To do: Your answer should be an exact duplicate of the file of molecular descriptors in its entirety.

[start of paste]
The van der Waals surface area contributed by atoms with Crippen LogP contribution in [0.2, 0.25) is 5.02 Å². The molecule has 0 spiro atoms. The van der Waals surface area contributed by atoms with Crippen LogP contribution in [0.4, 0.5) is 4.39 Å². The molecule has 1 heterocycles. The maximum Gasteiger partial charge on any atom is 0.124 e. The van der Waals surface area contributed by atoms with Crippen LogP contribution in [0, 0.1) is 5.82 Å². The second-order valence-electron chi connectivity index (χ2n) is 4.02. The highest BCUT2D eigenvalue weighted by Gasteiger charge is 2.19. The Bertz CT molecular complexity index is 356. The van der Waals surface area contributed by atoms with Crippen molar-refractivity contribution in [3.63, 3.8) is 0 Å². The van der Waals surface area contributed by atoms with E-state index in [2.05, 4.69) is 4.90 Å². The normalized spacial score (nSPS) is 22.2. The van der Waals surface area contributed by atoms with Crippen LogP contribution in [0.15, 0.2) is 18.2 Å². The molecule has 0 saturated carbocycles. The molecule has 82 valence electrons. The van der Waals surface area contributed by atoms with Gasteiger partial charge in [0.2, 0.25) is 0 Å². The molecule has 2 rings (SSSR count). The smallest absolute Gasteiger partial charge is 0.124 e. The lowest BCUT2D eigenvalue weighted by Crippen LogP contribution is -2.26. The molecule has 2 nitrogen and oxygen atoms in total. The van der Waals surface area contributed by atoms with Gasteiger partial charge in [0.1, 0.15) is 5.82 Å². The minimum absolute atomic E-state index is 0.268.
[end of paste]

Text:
The van der Waals surface area contributed by atoms with Crippen LogP contribution in [0.2, 0.25) is 5.02 Å². The molecule has 0 spiro atoms. The van der Waals surface area contributed by atoms with Crippen LogP contribution in [0.4, 0.5) is 4.39 Å². The molecule has 1 heterocycles. The maximum Gasteiger partial charge on any atom is 0.124 e. The van der Waals surface area contributed by atoms with Crippen LogP contribution in [0, 0.1) is 5.82 Å². The second-order valence-electron chi connectivity index (χ2n) is 4.02. The highest BCUT2D eigenvalue weighted by Gasteiger charge is 2.19. The Bertz CT molecular complexity index is 356. The van der Waals surface area contributed by atoms with Crippen molar-refractivity contribution in [3.63, 3.8) is 0 Å². The van der Waals surface area contributed by atoms with E-state index in [2.05, 4.69) is 4.90 Å². The normalized spacial score (nSPS) is 22.2. The van der Waals surface area contributed by atoms with Crippen LogP contribution in [0.15, 0.2) is 18.2 Å². The molecule has 0 saturated carbocycles. The molecule has 82 valence electrons. The van der Waals surface area contributed by atoms with Gasteiger partial charge in [0.2, 0.25) is 0 Å². The molecule has 2 rings (SSSR count). The smallest absolute Gasteiger partial charge is 0.124 e. The lowest BCUT2D eigenvalue weighted by Crippen LogP contribution is -2.26. The molecule has 2 nitrogen and oxygen atoms in total. The van der Waals surface area contributed by atoms with Gasteiger partial charge in [0.1, 0.15) is 5.82 Å². The minimum absolute atomic E-state index is 0.268.